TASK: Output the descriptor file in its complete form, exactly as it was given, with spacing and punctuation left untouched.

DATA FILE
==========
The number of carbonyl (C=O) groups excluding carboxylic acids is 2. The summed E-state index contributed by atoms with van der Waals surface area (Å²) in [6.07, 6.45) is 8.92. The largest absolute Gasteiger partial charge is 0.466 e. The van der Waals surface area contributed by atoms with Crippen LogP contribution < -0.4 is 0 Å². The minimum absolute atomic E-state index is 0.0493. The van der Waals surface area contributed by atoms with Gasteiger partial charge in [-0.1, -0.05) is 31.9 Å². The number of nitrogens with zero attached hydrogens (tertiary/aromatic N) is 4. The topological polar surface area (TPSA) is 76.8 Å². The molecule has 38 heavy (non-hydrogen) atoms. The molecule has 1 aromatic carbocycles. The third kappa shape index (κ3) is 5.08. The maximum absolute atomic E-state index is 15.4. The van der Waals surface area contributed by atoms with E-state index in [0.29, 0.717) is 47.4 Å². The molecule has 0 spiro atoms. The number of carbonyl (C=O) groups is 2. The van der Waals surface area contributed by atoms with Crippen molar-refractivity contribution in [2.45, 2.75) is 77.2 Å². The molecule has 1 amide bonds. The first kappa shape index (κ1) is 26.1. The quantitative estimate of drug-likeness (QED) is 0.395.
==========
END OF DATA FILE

The number of carbonyl (C=O) groups excluding carboxylic acids is 2. The summed E-state index contributed by atoms with van der Waals surface area (Å²) in [6.07, 6.45) is 8.92. The largest absolute Gasteiger partial charge is 0.466 e. The van der Waals surface area contributed by atoms with Crippen LogP contribution < -0.4 is 0 Å². The minimum absolute atomic E-state index is 0.0493. The van der Waals surface area contributed by atoms with Gasteiger partial charge in [-0.1, -0.05) is 31.9 Å². The number of nitrogens with zero attached hydrogens (tertiary/aromatic N) is 4. The topological polar surface area (TPSA) is 76.8 Å². The molecule has 38 heavy (non-hydrogen) atoms. The molecule has 1 aromatic carbocycles. The third kappa shape index (κ3) is 5.08. The maximum absolute atomic E-state index is 15.4. The van der Waals surface area contributed by atoms with E-state index in [0.29, 0.717) is 47.4 Å². The molecule has 0 spiro atoms. The number of carbonyl (C=O) groups is 2. The van der Waals surface area contributed by atoms with Crippen molar-refractivity contribution in [2.45, 2.75) is 77.2 Å². The molecule has 1 amide bonds. The first kappa shape index (κ1) is 26.1. The quantitative estimate of drug-likeness (QED) is 0.395.